著者
一階 千絵
出版者
Japan Society of Sport Anthropology
雑誌
スポーツ人類學研究 (ISSN:13454358)
巻号頁・発行日
vol.2002, no.4, pp.17-40, 2003-03-31 (Released:2011-08-16)
参考文献数
84

Women's Sumo wrestling was performed as a show from the middle of the 17th century (the middle of the Edo period) to 1950's in Japan. These women's Sumo show have been regarded as an obscene show.The purpose of this study is considering the cultural characters of the women's Sumo show of the Edo period by examining literature of those days.The factors that materialize women's Sumo wrestling as show are as follows. 1. Sumo wrestling has appeals as show. These are the outstanding physical strength and techniques which wrestlers have.2. Female wrestlers might be extraordinary beings by wearing the symbol of the gender of the opposite sex (Sumo wrestling) on her body.3. That female wrestlers expose her naked body and wrestle with a blind man attracted a spectator's sexual interest. The obscenity appears also in “Shiko-Na”.4. Since there was a sense of values that likes an active woman in Edo, it is thought that female wrestler's Sumo wrestling might exist as a show.So, the women's Sumo show of the Edo period was not a mere obscene or “erotic and grotesque” show.
著者
菱田 慶文
出版者
Japan Society of Sport Anthropology
雑誌
スポーツ人類學研究 (ISSN:13454358)
巻号頁・発行日
vol.2005and2006, no.7-8, pp.13-26, 2007-03-31 (Released:2011-06-08)
参考文献数
5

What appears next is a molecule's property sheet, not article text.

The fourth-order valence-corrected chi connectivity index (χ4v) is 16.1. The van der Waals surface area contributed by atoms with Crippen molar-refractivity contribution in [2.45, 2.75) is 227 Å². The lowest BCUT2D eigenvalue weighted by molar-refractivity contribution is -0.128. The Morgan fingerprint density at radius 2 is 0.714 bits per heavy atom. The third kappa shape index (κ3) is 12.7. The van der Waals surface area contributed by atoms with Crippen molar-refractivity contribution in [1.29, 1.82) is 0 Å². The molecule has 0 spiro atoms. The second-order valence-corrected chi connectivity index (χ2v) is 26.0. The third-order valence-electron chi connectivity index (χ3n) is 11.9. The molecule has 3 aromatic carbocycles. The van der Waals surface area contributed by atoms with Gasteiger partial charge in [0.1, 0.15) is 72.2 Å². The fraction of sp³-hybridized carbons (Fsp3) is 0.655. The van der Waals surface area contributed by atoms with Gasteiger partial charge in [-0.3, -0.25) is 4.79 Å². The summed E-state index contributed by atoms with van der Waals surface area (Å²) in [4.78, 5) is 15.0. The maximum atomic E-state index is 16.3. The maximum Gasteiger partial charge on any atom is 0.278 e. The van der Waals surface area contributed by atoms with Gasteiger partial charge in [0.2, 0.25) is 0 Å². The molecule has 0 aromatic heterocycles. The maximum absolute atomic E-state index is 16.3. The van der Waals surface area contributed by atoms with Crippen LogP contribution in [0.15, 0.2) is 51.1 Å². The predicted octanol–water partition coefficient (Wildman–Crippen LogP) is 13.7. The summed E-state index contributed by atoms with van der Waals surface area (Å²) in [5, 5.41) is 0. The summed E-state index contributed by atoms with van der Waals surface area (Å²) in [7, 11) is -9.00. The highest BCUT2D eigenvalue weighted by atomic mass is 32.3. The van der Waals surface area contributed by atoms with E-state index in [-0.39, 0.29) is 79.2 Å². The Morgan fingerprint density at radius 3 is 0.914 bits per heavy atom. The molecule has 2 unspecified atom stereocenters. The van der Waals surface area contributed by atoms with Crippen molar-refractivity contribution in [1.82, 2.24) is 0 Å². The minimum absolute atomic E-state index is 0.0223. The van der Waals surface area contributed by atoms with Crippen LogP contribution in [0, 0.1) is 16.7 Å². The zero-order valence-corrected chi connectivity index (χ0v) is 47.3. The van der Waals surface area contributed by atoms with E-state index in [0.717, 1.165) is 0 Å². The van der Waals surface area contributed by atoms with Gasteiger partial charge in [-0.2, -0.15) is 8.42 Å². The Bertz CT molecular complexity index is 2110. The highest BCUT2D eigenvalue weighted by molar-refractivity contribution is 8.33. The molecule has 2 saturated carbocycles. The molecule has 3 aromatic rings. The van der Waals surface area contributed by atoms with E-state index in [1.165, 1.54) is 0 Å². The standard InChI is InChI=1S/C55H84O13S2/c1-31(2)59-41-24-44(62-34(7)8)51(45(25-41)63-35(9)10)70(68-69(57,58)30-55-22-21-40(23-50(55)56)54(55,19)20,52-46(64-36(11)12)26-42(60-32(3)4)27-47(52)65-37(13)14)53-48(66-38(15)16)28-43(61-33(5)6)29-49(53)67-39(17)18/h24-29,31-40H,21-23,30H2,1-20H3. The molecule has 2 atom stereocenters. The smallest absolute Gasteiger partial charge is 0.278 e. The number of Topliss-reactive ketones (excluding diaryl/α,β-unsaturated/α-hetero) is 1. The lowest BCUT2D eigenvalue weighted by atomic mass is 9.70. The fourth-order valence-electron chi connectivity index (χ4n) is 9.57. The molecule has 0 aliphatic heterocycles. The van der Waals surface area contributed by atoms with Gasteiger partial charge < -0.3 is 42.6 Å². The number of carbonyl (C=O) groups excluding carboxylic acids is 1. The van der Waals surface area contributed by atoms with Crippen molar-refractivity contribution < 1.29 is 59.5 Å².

Muay Thai is a martial art which is a root of Japanese Kick Boxing and K-1. It has become a famous sport among Thai as a martial art.However, there are two hierarchies; the low-income-class who support Muay Thai and the wealthy-class who do not. Muay Thai players are usually poor and even champions are not well known. Moreover, they do not live well off even after becoming a Muay Thai player. Most of them are from ISAN area which is rated as the poorest area. They usually chose to be Muay Thai players as their occupation. The supporters of the Muay Thai are not wealthy people such as university students or of the elites-class who have received a higher education, but the day laborers or lower paid workers.The Muay Thai stadium is used as a venue for gambling. There are various ways of gambling at the Muay Thai stadium. Audiences are if not tourists, are all gamblers. It is a bustling venue since Chinese promoters manipulate the poorest Thais at the stadium. Muay Thai stadium represents a microcosm of Thai society. Since Muay Thai involves such gambling, the wealthy-class and university students who have received a higher education look down on it rather than showing interest. This research is an analysis on why the wealthy people such as university students and the elite-class do not show any interest and conversely the low-income-class such as blue-color workers support Muay Thai enthusiastically.